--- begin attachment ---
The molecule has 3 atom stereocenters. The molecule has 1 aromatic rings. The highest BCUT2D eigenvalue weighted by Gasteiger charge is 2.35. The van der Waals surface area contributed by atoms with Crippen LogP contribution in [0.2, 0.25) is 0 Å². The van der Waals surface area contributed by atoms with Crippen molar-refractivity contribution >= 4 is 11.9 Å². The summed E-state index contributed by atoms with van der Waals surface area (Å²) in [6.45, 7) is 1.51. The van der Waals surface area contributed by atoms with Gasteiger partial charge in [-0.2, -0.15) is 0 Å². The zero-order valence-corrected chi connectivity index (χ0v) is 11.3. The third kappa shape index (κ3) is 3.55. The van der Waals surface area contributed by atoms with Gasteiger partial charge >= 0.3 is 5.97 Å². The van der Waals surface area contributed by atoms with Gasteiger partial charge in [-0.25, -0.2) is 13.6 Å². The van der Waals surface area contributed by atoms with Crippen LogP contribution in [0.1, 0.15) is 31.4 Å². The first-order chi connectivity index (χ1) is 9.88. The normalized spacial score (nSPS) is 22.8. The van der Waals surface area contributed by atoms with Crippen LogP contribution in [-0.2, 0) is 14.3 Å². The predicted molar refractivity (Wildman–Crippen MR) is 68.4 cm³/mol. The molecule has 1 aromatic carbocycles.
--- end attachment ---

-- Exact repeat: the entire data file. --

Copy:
The molecule has 3 atom stereocenters. The molecule has 1 aromatic rings. The highest BCUT2D eigenvalue weighted by Gasteiger charge is 2.35. The van der Waals surface area contributed by atoms with Crippen LogP contribution in [0.2, 0.25) is 0 Å². The van der Waals surface area contributed by atoms with Crippen molar-refractivity contribution >= 4 is 11.9 Å². The summed E-state index contributed by atoms with van der Waals surface area (Å²) in [6.45, 7) is 1.51. The van der Waals surface area contributed by atoms with Gasteiger partial charge in [-0.2, -0.15) is 0 Å². The zero-order valence-corrected chi connectivity index (χ0v) is 11.3. The third kappa shape index (κ3) is 3.55. The van der Waals surface area contributed by atoms with Gasteiger partial charge >= 0.3 is 5.97 Å². The van der Waals surface area contributed by atoms with Gasteiger partial charge in [-0.25, -0.2) is 13.6 Å². The van der Waals surface area contributed by atoms with Crippen LogP contribution in [0.1, 0.15) is 31.4 Å². The first-order chi connectivity index (χ1) is 9.88. The normalized spacial score (nSPS) is 22.8. The van der Waals surface area contributed by atoms with Crippen LogP contribution in [-0.2, 0) is 14.3 Å². The predicted molar refractivity (Wildman–Crippen MR) is 68.4 cm³/mol. The molecule has 1 aromatic carbocycles.